Everybody’s Everything Image

Everybody’s Everything

By Sabina Dana Plasse | December 5, 2019

Lil Peep, Gustav Ahr, aka Gus, is no longer around for the world to know what his effect on music, art, and culture might have been. But we have been left a small legacy to understand in the newly released documentary, Everybody’s Everything produced by Terrence Malick. If you’re not familiar with Generation Z or its music, get ready for a crash course, though that’s not the point of Everybody’s Everything. The documentary is truly about how a young icon left this earth before his time and became something of an underground legend.

“Lil Peep created an evolution of rap combining the core elements of punk, emo, trap, and hip-hop…”

Everybody’s Everything opens on Lil Peep, with his signature, curious smile, finding his way, in somewhat of a haze, mirrored by the film’s camera work and editing, to a small stage where arms of teenagers who all hold out their cell phones like footlights to capture their idol in his element. Holding the mic close to his lips and head down, Lil Peep takes control and performs.

Lil Peep created an evolution of rap combining the core elements of punk, emo, trap, and hip-hop, which is a sound this artist owns. A product of Long Beach, New York, just south of Long Island in Nassau County, Gus, before he became Lil Peep, was a wide-eyed adorable youngster who was loved by his mother, Liza Womack, and grandfather, John Womack, who both played a prevalent role in the film and Lil Peep’s life. As it comes to light that his emotional imbalance was a result of his parent’s divorce, Gus turned to art, music, and songwriting to heal his wounds as well as drugs. Called Peep by his mother when he was little, Gus changed his name to Lil Peep, embarking on his journey to music legend, never knowing where he might end up, which was fine.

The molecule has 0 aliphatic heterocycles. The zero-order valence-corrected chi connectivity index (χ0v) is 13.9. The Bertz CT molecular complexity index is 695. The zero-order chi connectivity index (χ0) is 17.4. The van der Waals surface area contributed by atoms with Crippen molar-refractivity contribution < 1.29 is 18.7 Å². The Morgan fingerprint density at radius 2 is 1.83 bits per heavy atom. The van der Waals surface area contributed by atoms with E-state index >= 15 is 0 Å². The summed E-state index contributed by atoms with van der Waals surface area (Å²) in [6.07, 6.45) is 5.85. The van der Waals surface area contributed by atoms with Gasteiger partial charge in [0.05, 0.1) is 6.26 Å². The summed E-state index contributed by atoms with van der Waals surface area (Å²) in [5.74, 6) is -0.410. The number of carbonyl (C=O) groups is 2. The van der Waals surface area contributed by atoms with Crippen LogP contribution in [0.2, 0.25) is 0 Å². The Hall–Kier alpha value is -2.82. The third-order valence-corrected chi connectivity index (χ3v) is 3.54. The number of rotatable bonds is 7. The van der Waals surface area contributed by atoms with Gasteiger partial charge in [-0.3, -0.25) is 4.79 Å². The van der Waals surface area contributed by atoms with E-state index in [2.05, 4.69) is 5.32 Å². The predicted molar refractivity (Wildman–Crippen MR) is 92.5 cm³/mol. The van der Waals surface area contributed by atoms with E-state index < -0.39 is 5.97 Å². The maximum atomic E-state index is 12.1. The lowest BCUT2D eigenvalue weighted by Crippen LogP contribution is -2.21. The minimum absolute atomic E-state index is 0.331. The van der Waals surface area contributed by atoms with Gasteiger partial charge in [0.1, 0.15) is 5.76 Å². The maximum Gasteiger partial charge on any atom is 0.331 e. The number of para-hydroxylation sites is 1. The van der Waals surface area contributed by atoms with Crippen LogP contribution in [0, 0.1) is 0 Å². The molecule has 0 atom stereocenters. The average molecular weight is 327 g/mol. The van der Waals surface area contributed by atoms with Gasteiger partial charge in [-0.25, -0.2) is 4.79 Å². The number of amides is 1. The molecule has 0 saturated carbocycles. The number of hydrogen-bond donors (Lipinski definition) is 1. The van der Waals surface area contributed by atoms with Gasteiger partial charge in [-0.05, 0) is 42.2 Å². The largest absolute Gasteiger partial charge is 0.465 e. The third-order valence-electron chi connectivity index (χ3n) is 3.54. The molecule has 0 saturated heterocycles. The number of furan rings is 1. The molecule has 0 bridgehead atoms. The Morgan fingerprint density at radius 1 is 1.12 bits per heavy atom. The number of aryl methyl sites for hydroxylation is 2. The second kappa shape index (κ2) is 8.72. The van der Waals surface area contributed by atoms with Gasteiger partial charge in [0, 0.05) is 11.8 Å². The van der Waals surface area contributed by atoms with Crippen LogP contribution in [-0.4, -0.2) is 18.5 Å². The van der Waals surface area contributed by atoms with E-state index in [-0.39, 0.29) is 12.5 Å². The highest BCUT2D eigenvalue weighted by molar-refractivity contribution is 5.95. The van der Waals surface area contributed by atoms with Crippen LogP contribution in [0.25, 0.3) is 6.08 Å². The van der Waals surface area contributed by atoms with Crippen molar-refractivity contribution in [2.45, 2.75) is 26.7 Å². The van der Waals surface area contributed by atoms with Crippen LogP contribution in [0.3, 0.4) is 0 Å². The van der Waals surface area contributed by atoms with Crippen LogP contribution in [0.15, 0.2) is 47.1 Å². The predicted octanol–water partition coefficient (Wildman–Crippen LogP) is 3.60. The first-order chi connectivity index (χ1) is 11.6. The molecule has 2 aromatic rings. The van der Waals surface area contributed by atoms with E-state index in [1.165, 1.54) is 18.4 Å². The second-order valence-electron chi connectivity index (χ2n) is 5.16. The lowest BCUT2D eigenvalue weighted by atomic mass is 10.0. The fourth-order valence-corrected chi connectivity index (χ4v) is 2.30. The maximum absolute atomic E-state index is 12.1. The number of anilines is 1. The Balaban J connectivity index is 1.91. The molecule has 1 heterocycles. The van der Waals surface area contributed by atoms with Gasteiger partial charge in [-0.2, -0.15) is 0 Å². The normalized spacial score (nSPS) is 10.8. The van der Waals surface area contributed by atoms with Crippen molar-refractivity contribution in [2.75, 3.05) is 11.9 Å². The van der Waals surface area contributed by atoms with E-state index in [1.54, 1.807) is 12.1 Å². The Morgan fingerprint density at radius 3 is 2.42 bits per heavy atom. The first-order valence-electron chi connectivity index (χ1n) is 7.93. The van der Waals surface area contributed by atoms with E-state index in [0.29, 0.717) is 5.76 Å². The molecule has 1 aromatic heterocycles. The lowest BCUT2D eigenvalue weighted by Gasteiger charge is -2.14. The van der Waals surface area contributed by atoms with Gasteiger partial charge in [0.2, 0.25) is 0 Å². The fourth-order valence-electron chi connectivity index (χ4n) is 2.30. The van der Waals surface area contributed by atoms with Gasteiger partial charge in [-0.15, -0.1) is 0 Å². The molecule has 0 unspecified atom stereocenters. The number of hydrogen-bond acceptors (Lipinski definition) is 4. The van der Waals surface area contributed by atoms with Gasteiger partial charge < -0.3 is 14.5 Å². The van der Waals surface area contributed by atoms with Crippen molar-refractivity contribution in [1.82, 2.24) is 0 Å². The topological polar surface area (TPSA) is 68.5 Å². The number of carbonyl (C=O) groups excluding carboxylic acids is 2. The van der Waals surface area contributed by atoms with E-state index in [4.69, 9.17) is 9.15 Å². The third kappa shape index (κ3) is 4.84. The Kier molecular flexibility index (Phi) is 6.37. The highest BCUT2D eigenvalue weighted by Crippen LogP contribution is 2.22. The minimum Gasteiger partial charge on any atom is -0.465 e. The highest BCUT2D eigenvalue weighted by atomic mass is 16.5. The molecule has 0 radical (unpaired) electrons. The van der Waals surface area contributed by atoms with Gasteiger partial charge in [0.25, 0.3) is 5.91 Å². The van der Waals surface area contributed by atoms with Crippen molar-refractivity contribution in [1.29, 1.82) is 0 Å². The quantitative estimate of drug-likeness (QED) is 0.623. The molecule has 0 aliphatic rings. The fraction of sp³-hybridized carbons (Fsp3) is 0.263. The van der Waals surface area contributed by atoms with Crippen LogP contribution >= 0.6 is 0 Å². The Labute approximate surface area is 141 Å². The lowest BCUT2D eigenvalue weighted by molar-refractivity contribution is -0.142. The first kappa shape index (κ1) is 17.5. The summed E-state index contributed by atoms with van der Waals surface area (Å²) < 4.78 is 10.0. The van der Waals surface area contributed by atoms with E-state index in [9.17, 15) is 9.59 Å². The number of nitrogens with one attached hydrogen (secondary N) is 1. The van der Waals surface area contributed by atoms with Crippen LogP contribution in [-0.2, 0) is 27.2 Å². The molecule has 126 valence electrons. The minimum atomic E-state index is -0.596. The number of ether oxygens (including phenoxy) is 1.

Everybody’s Everything (2019)

Directed and Written: Sebastian Jones, Ramez Silyan

Starring: Lil Peep, Liza Womack, GHOSTEMANE, Smokeasac, ILoveMakonnen, JGRXXN, Juicy J, John Womack, etc.

Movie score: 8/10

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"…does not sugar coat any of Lil Peep’s life."

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  1. Spirit says:

    L’il Peeps “talent” might be in question to virtually anyone not in his age cohort. It isn’t a if he was an operatic singer/great instrumentalist/worldclass songwriter. So within the structures (and strictures) of that and more, this might be an interesting view – with some provisos. First, you have to be able to look at Peep’s trying-way-too-hard display of facial tats, metal inserts and a lot of other stuff that is either overdone, passe’ or just plain childish. And second, as I said, is that you have to be able to accept the “given” of this film that Peep’s “legacy” is of any note whatsoever. In 60 years will his music be played as much as Buddy Holly is today? Discuss.

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